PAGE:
Car Loan Debt – Help & Advice
For many, taking on finance to purchase a new car is second nature. Driving is an essential part of day-to-day life and a car loan is often the only way to get on the road.
According to reports, more than half of all new car loans across Canada are financed for 84 months (seven years) or longer. A longer term allows lenders the opportunity to make more money in interest payments, with costs ranging from 0% into high single figures depending on make, model, time of year and duration of the loan
When searching for your next car it’s important to consider how much you can comfortably afford over a set period, because falling behind on payments is when real trouble can begin.
How car debt can affect your life
- Personal finances: Longer term payments can often be advertised as a way of getting a more expensive car at an affordable monthly payment, however, the reality is people usually end up buying something they can’t really afford and spending more on interest than they’d like.
- Credit rating: Defaulting on one payment naturally has a knock-on effect on other aspects of your finances. If you fall behind on payments for your car your credit rating will be adversely affected, and you’ll struggle to secure future lines of credit.
- Relationships: Being faced with mounting pressure to repay debts can be a fraught time and understandably can have a negative impact on your relationships with those closest to you. Being faced with the prospect of potentially losing your vehicle, which can be a lifeline for family and work life, can be stressful and cause arguments between friends and family.
- Anxiety: Falling into debt isn’t difficult but it’s impact on your mental health can be far reaching and complex. Statistics show that many people living in debt feel isolated and don’t know where to turn for support. It can be all too easy to hide from debt, however, it’s important to remember it doesn’t take a day off and creditors will continue to chase what they are owed.
- Security: Car finance is a secured loan, with the money borrowed linked to the vehicle you’re paying for. Should you fall into arrears with your payments the creditor can take steps to seize the vehicle to reclaim payments.
According to reports, more than half of all new car loans across Canada are financed for 84 months (seven years) or longer
How can I avoid car loan debt?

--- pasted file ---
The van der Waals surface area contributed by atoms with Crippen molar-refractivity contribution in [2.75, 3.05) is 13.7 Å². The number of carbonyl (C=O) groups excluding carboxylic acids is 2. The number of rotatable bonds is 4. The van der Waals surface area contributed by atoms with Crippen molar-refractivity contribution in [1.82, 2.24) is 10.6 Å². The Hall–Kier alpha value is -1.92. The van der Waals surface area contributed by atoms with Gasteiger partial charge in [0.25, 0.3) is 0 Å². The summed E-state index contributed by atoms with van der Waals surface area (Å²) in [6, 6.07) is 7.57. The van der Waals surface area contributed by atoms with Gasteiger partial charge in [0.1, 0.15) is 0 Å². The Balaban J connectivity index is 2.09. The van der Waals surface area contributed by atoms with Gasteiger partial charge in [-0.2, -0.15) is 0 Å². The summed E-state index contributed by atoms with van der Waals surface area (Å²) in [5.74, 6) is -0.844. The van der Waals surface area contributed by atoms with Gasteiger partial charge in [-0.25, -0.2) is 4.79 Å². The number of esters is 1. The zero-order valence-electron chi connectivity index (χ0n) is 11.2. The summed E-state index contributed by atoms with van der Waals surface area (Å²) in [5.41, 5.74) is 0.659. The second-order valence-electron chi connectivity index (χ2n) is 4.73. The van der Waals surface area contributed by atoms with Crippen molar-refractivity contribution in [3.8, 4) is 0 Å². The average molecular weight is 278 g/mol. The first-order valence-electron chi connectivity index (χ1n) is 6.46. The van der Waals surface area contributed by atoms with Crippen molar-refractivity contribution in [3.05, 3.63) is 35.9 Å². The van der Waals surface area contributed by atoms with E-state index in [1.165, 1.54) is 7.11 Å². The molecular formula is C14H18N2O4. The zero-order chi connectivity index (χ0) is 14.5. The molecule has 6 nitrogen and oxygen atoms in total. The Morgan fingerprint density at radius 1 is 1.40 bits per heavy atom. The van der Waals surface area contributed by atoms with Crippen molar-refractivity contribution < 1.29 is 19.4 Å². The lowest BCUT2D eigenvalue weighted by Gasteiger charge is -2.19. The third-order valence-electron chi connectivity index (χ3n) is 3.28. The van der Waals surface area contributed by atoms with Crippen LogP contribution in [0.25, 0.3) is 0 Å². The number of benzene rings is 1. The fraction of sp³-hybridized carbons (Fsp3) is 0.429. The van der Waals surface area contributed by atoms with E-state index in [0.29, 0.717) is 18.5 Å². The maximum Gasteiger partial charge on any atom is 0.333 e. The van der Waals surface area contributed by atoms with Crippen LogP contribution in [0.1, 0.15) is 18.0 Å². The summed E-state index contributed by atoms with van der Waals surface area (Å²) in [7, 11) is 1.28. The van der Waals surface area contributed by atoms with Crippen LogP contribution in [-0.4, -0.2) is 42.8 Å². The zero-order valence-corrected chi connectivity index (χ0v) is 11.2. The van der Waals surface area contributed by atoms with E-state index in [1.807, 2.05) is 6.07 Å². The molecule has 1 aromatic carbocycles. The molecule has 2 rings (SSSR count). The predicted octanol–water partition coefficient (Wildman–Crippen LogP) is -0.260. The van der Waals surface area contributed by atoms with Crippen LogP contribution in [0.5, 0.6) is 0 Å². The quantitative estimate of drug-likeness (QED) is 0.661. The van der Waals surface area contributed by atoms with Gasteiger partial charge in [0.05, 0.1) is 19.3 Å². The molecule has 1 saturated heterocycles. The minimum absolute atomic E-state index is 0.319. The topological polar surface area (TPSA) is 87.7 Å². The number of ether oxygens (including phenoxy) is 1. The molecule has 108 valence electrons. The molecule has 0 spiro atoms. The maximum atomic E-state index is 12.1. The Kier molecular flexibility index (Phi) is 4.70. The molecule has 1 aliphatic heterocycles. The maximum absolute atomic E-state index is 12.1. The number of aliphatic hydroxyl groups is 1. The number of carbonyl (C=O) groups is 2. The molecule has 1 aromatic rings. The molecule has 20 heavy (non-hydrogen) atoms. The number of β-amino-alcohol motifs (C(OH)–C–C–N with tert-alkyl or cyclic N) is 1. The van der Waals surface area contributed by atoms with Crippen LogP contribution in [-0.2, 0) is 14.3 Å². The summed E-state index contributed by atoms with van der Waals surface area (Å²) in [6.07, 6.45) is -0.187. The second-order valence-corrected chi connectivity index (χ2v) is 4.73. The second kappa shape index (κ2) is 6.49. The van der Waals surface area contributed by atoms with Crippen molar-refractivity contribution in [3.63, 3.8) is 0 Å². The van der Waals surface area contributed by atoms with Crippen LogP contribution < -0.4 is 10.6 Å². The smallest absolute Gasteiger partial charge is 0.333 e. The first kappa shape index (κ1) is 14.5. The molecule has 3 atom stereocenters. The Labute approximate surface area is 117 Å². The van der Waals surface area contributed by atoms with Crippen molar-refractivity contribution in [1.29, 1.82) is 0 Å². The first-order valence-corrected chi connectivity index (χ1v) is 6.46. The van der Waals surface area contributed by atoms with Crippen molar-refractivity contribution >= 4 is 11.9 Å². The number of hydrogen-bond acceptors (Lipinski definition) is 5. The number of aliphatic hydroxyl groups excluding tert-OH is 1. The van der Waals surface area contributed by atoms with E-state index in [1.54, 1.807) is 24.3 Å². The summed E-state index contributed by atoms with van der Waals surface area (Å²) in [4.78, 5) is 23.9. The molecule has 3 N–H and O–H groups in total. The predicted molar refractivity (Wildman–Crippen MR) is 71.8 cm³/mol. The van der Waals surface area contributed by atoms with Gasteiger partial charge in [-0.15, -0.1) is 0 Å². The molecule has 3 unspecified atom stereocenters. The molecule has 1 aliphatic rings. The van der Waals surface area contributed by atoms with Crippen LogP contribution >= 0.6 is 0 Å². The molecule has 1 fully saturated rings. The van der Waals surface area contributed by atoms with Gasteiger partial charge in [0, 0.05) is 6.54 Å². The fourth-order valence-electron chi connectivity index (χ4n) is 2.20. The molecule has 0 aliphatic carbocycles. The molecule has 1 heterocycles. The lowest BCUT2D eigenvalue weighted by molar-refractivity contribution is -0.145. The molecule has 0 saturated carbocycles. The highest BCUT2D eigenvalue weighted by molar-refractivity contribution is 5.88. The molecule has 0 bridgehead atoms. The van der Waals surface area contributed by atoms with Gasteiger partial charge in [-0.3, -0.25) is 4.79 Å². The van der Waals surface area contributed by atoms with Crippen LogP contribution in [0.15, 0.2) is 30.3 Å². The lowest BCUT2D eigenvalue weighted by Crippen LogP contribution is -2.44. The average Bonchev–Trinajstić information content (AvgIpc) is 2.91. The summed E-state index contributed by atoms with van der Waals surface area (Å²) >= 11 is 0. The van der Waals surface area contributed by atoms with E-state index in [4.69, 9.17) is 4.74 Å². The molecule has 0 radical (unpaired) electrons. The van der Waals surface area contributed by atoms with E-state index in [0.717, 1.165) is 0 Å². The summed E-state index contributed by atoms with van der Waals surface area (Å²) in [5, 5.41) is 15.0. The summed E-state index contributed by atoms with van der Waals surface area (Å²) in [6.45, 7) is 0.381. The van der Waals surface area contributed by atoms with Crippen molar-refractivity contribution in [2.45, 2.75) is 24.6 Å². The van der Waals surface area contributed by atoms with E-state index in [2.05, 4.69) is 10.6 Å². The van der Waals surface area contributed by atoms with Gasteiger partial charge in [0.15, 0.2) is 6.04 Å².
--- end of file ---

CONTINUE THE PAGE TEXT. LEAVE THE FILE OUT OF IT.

It’s important to recognise that not all car loans are bad, but you should opt for the deal that isn’t just the most suitable for your current financial situation but your future circumstances too. Here we shine a light on hints to help you from falling into money trouble.
- Be realistic
Being realistic about your affordability can sometimes be easier said than done when faced with a new car and seemingly manageable finance package, however, it’s vital to avoid falling into debt. Don’t fall for the allure of a high-end car with low payments – only buy what you can afford.
- Weekly planning
When it comes to handling car finances many people only consider the monthly cost, not the weekly. You need to consider the impact a new car would have a on day-to-day living every week as well as taking maintenance and fuel into account too.
- The deposit
The bigger the deposit you’re able to put down on a new car, the lower your monthly payments will be. If possible, aim to put down 20%.
- Time is of the essence
They say time is money and never has the saying been truer when it comes to paying off car finance. Longer payments may come with a lower monthly spend, however, over the course of your agreement you’ll spend more on interest which quickly adds up. Paying over a shorter period will help you save in the long run.
If debt is manageable it is a natural part of life. However, when repayments become unmanageable and begin to have an impact on everyday life then it’s important to recognise there could be a problem and seek help to address is. There are key warning signs that indicate you’re heading for, or are already in, financial distress.
- Being secretive about finances – especially if discussing them more openly is usual
- Feeling anxious, scared and alone, often withdrawing from events with friends and family
- Having unpaid bills and being afraid to check bank balance
- A lack of day-do-day essentials at home including food and personal products
- Having several different credit cards or loans
- Only being able to make the minimum payment on credit card and loan debt
How can I get help with car debt?
If you find that your car payments begin to become unmanageable and you’re buried in payments, it’s important to seek help as soon as possible.
The first step to finding debt help is often the hardest but one that can help prevent the problem from spiralling out of control.
It’s important to speak to your lender as soon as you begin to feel uneasy about being able to make payments or as soon as you miss your first. Breaking the ice may be daunting but shows the lender that you’re aware of your current financial situation and are keen to resolve the problem as quickly as possible. Whether it’s opting for refinancing or asking for a deferral, your lender can potentially agree to a number of solutions to help prevent you from losing the car.
Alternatively, Money Advice Canada can offer a range of debt relief solutions tailored to your specific needs to take the pressure off handling debts and creditors on your own.
If car repayments become unmanageable it will begin to have an impact on everyday life
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